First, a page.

MANET: The Man Who Invented Modern Art
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There was Manet’s private life, which was chaotic and dramatic, dominated by an affair with his piano teacher who was simultaneously seeing Manet’s own dad. To this day, no one is sure if it was Manet junior or senior who fathered the Manet son. No wonder he turned against authority. There were other exotic affairs too, and a particularly horrible death, when, riddled with syphilis and gangrene, Manet had to have his leg amputated.
But none of it would matter a jot were it not for the revolutionary art it provoked and coloured. Manet was a born rebel, in his art and in his life. Always cited as the father of the Impressionists, he stubbornly refused to show with them, and was careful to maintain an aesthetic distance from Monet, Renoir and the others. They worshipped him. He looked down on them.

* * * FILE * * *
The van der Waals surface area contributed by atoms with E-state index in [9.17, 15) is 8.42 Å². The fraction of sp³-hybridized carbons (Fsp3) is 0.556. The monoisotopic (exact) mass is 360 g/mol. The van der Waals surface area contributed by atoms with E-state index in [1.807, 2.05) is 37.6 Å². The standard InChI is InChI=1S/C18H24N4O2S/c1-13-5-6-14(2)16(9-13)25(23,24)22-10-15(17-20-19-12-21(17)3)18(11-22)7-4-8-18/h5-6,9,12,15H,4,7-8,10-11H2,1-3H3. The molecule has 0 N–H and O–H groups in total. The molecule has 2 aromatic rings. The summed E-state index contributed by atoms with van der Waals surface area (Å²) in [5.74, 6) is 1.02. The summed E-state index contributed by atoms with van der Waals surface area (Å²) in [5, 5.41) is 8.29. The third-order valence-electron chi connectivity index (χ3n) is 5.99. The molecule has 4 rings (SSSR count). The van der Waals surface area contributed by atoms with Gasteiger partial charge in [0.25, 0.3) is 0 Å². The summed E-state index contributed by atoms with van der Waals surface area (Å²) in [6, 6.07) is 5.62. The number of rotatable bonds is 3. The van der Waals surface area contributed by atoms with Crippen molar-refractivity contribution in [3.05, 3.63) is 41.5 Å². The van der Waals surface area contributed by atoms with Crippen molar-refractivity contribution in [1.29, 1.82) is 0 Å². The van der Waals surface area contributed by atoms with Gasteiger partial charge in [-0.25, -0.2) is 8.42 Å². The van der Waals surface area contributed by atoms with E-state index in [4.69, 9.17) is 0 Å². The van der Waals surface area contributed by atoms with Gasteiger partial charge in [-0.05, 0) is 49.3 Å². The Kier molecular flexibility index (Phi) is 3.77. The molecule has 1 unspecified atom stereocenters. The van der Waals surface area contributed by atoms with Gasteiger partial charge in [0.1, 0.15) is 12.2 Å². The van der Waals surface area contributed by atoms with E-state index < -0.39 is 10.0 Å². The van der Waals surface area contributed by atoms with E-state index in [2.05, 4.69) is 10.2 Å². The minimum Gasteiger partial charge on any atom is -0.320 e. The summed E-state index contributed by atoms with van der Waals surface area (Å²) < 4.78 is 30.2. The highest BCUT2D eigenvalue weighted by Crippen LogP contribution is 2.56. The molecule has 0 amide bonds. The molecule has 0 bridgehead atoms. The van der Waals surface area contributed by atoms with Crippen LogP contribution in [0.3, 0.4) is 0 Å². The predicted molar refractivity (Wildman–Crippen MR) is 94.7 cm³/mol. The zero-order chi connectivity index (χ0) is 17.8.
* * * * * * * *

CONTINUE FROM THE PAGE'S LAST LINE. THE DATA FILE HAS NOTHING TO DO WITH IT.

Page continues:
And preferred instead to continue his own remarkable departure from the traditional ways of art. The scandalous paintings with which he made his reputation – the outrageously sexy Olympia; the relentlessly paraphrased Dejeuner sur L’Herbe – are the most totemic images in French 19th century art. And the story of how Manet was rejected from the official salon, and ended up instigating the Salon des Refuses, can be understood as the epoch’s key cultural event. It led to everything.
Using the life of Manet as his narrative arch, Waldemar Januszczak, will tell the story of complex and difficult man who started a revolution that continues to rumble on today. Some bits of Manet’s revolutionary output are justly famous. But most bits of it are not. And by some strange quirk of serendipity, Manet’s full story has never been told in a major television documentary. This is a proposal to right that wrong.